By Clairissa Cooper
Fly fishing saves lives.
It might sound like a kitschy bumper sticker, but when understood within the context of a wounded veteran, such a sentiment is taken literally.
Lew Duckwall of Lake Dallas, Texas can attest to the life-saving virtues of fly fishing because he witnessed it firsthand. For Duckwall, it’s not hyperbole, it’s his story. Fly fishing saved his life.
Duckwall, a U.S. Marine gunnery sergeant, was leading a team in Iraq when tasked with clearing a collapsed building at dusk. Though the power grid was reported to be down, Lew backed into a live wire that was dangling down from the ceiling. It curled underneath his combat helmet and electrocuted him at the base of his skull.
Lew died at that moment and was soon revived. The injury resulted in traumatic brain injury, partial paralysis, and heart complications requiring a pacemaker.
In 2002, Lew arrived in Iraq a newlywed, having married his second wife Nicole just five days before flying overseas. Four months later, he returned home physically and emotionally broken and was forced to retire after 23 years of military service.
“I came back a completely broken man,” said Lew. “I was verbally abusive to my wife and children to the point where my children wanted nothing to do with me.
“I was destroying everything I loved and everyone that loved me. I was on the verge of losing everything. I had a plan to take my own life.”
Prior to his military career, Lew was a college football player and worked in logging and wild firefighting. His entire life to that point was centered on high speed and physical prowess.
His new life was filled with canes and braces for walking, numerous surgeries, ongoing therapies, and dependence on others.
“All of a sudden, Nicole had to help me get dressed. That was a huge blow to my ego,” explains Lew.
“One moment you are a big, bad dude, in shape, and going at 100 percent physical activity. Then, in one millisecond, everything changes. It’s the mental side of it that’s most difficult.
“I was brutal and did everything I could to push her and the children away.”
In 2009, Lew was invited to attend a fly fishing retreat for wounded veterans by Higher Ground in Idaho. Though he had grown up loving to fly fish with his father, Lew was hesitant to participate.
“I didn’t want to fail at one more thing,” he said. “Because of my physical limitations, I didn’t think I’d be good at it.”
With the family at their breaking point, Lew agreed to go. It was fly fishing and meaningful conversation with a fellow wounded vet that changed everything. That pivotal experience inspired him to find ways to help fellow wounded veterans in the same way.
“I just knew, I’m supposed to take people fly fishing. This is what I’m supposed to do,” he said.
“It’s the river. It’s the outdoors. It’s standing there with the water rushing around you. The fresh air is very soothing. You see bald eagles flying overhead. You just get away from the norm,” said Lew.
DISCOVERING HOPE AND HEALING
Lew linked his efforts with Healing Waters, a national nonprofit that sponsors injured vets on fishing trips. After some time with them, he wanted to cater specifically to North Texas veterans. That’s when Lew and his wife Nicole co-founded North Texas Patriot Anglers, a nonprofit organization dedicated to the physical and emotional rehabilitation of wounded military veterans and first responders through fishing.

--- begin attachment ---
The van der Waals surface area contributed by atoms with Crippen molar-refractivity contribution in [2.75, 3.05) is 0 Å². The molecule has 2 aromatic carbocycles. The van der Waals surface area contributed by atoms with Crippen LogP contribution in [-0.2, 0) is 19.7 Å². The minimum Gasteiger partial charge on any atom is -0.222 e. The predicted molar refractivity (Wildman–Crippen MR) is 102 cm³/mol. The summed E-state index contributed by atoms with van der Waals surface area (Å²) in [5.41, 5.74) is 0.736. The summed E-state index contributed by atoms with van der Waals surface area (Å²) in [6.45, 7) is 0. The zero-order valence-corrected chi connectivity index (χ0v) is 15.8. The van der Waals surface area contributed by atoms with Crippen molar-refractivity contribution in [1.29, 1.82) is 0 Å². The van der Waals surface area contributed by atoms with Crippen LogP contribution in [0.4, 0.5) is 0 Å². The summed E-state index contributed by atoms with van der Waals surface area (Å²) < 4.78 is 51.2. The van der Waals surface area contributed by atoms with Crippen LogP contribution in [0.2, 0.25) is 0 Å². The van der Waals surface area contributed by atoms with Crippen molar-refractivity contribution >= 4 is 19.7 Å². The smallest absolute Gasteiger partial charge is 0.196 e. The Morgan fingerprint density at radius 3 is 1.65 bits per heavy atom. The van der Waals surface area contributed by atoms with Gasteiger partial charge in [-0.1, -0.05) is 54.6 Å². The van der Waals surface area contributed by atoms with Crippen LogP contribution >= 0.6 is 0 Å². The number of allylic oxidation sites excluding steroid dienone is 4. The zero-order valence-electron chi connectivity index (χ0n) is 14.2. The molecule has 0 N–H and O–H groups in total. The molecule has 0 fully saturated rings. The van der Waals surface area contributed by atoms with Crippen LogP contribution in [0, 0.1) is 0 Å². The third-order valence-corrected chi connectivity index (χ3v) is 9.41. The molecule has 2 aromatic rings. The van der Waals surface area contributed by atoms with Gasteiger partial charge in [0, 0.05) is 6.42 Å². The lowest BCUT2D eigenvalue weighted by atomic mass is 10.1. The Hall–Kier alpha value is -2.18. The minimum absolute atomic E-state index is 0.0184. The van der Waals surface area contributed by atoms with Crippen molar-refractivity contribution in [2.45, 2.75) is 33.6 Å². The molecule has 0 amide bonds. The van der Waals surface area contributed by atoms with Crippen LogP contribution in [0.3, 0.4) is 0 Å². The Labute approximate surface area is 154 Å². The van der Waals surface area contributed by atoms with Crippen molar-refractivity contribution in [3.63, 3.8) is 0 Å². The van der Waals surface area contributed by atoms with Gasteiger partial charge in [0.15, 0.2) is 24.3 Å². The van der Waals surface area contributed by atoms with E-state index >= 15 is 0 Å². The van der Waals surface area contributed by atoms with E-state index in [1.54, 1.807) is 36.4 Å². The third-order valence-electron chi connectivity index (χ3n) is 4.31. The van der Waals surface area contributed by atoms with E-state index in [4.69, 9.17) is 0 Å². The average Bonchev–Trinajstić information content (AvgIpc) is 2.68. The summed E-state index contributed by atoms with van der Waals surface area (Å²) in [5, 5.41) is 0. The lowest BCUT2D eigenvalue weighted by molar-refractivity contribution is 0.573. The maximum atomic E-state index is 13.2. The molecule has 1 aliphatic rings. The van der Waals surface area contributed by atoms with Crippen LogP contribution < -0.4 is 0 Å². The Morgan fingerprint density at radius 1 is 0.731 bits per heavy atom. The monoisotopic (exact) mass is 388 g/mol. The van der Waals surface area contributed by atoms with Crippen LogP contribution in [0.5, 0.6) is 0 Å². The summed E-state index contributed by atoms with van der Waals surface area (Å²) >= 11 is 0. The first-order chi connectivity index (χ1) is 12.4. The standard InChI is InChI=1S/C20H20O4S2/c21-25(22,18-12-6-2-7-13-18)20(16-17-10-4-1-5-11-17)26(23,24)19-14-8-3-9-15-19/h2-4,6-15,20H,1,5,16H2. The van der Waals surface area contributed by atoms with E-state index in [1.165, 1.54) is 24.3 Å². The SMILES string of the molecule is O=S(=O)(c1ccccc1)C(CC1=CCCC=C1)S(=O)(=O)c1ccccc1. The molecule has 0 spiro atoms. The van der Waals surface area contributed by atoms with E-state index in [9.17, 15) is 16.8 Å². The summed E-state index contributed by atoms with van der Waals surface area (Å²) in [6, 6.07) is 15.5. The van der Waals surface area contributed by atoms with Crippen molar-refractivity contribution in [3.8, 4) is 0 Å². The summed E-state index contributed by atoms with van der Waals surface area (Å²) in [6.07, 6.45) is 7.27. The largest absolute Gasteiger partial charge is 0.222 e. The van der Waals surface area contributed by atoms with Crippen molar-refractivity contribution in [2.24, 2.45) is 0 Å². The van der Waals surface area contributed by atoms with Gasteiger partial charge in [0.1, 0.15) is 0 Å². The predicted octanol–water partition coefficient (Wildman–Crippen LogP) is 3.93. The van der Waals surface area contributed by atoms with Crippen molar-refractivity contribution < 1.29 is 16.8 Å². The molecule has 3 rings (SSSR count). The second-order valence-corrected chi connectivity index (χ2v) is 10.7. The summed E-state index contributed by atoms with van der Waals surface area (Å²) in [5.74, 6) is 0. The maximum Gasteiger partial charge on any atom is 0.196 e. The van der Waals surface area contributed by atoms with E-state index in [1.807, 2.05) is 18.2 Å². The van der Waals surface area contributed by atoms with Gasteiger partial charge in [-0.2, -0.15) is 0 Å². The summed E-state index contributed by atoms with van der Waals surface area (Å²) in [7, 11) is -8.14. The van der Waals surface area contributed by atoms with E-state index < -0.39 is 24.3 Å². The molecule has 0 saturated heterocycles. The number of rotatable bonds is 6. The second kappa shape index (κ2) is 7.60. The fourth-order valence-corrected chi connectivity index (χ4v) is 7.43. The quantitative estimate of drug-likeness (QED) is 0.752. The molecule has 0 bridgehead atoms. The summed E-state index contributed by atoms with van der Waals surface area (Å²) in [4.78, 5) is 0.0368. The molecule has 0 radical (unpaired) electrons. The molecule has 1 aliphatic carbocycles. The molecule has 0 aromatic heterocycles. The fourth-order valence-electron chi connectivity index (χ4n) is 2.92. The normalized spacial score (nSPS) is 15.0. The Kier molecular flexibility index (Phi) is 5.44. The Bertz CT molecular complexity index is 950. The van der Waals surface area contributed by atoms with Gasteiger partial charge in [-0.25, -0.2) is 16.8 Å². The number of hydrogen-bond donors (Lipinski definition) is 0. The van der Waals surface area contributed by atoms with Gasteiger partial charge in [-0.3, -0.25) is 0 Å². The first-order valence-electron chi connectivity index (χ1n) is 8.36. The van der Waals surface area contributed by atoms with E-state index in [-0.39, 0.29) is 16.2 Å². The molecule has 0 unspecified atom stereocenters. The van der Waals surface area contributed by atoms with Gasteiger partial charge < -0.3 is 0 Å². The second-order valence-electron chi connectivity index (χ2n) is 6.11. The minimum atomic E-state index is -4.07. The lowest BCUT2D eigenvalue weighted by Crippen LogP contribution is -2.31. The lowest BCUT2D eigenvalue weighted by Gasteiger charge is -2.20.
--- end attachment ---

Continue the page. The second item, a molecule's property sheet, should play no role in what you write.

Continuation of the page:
Since 2013, North Texas Patriot Anglers has served nearly 2100 wounded veterans and first responders through therapeutic outdoor recreation – all at no cost to them. Lew and volunteers lead 25-35 fishing trips per year. And veterans can come back to experience the program repeatedly. Often, return visitors act as leaders and mentors to the new participants.
“It’s a program for combat-wounded veterans run by combat-wounded veterans,” says Lew.
Nicole is a 25-year Air Force veteran herself with experience in medical evacuation. Throughout three missions, she transported wounded soldiers out of Afghanistan and Iraq to military bases in Germany and San Antonio. For the past 18 months, she’s worked as a critical care COVID nurse.
Her experience made her uniquely suited to cofound North Texas Patriot Anglers with Lew.
“Nicole is the real hero of the family. As a military medical person, she understands what being wounded is and what it takes to care for these people. Most people don’t understand the extent of emotional and physical wounds for military veterans. She does.”
FLY FISHING AND FAITH
“Once Lew was able to start giving back and serving fellow veterans, it gave him more of a purpose,” said Nicole. “It wasn’t just a recreation, it helped him heal.
“It gave him a way to give back and to find that inner peace.”
Lew credits that newfound inner peace to both fly fishing and faith.
“I believe that when you’re a good person doing good things for other people, Heavenly Father provides for you. If you are giving back and trying to make others’ lives better, God will bless you,” said Lew, a member of The Church of Jesus Christ of Latter-day Saints.
“I’m still recovering,” Lew added. “This might be a lifelong process. I still have nightmares. I still get sad. But giving back to others and the act of service through fly fishing gives me faith that it will all work out. I’ve been provided an avenue to heal and to help others heal.
“Somewhere in heaven, the best fly fisher I’ve ever known, my dad, is proud. Who could ask for more?”
The Duckwalls urge that if anyone has a military veteran or first responder spouse, brother, sister, friend, or neighbor that needs help, to contact North Texas Patriot Anglers at their website or on Facebook.
One hundred percent of donations go back to the program and the veterans healing through the sport of fly fishing.
“It’s not a sport,” he corrects. “It’s an art.”